Letters for Monday, June 27, 2011

• Thanks for the clarification • More

water safety education needed • There just aren’t

any • Inherent rights

Thanks for the clarification

Your clarification in the June 22 edition of The Garden Island regarding KIUC’s use of the FERC process for future hydroelectric projects on Kauai was greatly appreciated. I wish your explanation of a FERC “preliminary permit” versus a “license” was stressed more in past KIUC communications. I checked it out and there is a big difference. Now I understand why the directors went about it the way they did.

Any company can apply for a preliminary permit. Who ever applies for it first, gets a three year period exclusively for studies and due diligence (absolutely no development).  At the conclusion of the three year period, we get to decide whether or not to obtain the “license” that most of us were really concerned about. Obtaining the preliminary permit also forces KIUC to provide stakeholders an opportunity to voice their opinions for a period of three years prior to any license or development.

The controversy surrounding the ballot issue and promotion of a “Yes” vote is going to take longer to get past though. This could have been so much easier. I would vote “Yes” now, but my “No” ballot went out last week.

Vince Cosner, Lihu‘e

More water safety education needed

Kaua‘i has one of the highest drowning rates per capita in the United States. Many of these drownings on Kaua‘i occur fronting the Marriott Waiohai Beach Club in Po‘ipu. This occurrence is relative to the population that uses this area for recreation.

I encourage the Marriott Waiohai Beach Club to provide suitable safety precautions to enhance safety for their guests and for the residents that use this area.

This beachfront area is well publicized and promoted to entice their owners who purchase time share packages with the beach front as one of the more intriguing advantages. Surfing is promoted, as is snorkeling and swimming, along with other ocean activities besides the sunny weather and white sand beach that are unique to this area.

This area is very special in many ways but it also conceals many hazards and life threatening dangers that must be addressed for the public’s safety.

My understanding is that there are no resorts, hotels, and or beach clubs along Kaua‘i’s coastline that provide any type of personnel such as a lifeguard or beach attendant for their guests and residents. I don’t think that Ocean Safety Brochures that are placed in the rooms or at the front desk at these hotels, resorts or beach clubs are sufficient enough to provide the safety needed for their guests. This has to change to protect the lives of their guests from meeting a tragic end here in Kaua‘i’s waters.

I understand the concerns of these hotels, resorts and beach clubs teeter on “liability” issues which, in most cases, lean on the side of making profits first rather than being responsible for their guests’ safety. This is a sad and sickening situation that needs to be seriously addressed by the county and state government.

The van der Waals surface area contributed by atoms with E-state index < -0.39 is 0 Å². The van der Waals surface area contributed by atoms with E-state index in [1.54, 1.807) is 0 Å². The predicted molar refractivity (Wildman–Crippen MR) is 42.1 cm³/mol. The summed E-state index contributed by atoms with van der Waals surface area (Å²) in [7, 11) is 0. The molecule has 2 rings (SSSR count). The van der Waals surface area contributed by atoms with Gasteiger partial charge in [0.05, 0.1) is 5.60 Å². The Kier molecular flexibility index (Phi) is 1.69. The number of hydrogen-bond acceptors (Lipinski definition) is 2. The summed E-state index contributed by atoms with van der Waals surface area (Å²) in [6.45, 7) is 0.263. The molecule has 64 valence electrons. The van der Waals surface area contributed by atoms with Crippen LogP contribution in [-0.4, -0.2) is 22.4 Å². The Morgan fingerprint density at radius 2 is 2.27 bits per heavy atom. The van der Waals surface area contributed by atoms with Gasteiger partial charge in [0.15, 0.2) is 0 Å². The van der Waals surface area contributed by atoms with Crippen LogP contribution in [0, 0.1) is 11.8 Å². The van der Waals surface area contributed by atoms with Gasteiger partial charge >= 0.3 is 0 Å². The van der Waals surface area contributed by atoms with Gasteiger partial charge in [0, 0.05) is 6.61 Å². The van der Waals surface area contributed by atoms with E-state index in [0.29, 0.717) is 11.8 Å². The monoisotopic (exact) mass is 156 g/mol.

It should be made mandatory for all hotels, resorts and beach clubs that are located adjacent to the ocean to provide lifeguard services and or at the least a beach attendant who can educate their guests regarding safety issues and concerns.

Too many lives have been lost that could have been saved by direct communication to those entering the ocean without the proper gear, or when the conditions were just not safe for the inexperienced. So to who or whom that can make a difference, just think if this was one of your family members that lost their life in the ocean knowing that there was something you could have done to prevent this loss.

Myles Emura, Kekaha

There just aren’t any

Dear Ms. Morel, please believe me when I say it is not my intention to enter into a back and forth argument with you in the LTE section of The Garden Island.

However, in your recent letter to the editor (“Flying high,” June 22) you seem to criticize the paper for not publishing enough letters in support of Green Harvest, only an overabundance of letters against it.

Have you ever stopped to consider that maybe there aren’t any letters in support of this wasteful program?

Nowadays most educated people, whether they are pro-marijuana or not, realize that the government has tried to instill this fear of marijuana into our brains since we were children.

Fact is that marijuana is non-addictive, has never been linked to causing cancer of any kind, no one has ever overdosed on marijuana, and in fact it is medically impossible to OD on marijuana. It has never been proved to cause the loss of brain cells. In fact, emerging research has even shown that it is beneficial in the treatment of Alzheimer’s disease in elderly patients.

Consider that marijuana is now endorsed by the American College of Physicians as one of the safest, most medically effective plants known to man.

These are all facts that you can look up for yourself. So please don’t criticize the paper for not printing enough pro-Green Harvest letters. It’s my opinion that there simply aren’t any.

Andrew Gorsline, Kapa‘a

Inherent rights

The people of Kaua‘i have a Creator-given natural right to decide all matters that affect their environment.

This right includes questions involving Kaua‘i’s natural resources, such as water, over which the federal government claims control.   

When the people wake up to these inherent natural rights, they will superpose such authority over all invasive U.S. policies, and any discussion of hydropower should include this most fundamental issue.

Triaka-Don Smith, Lihu‘e

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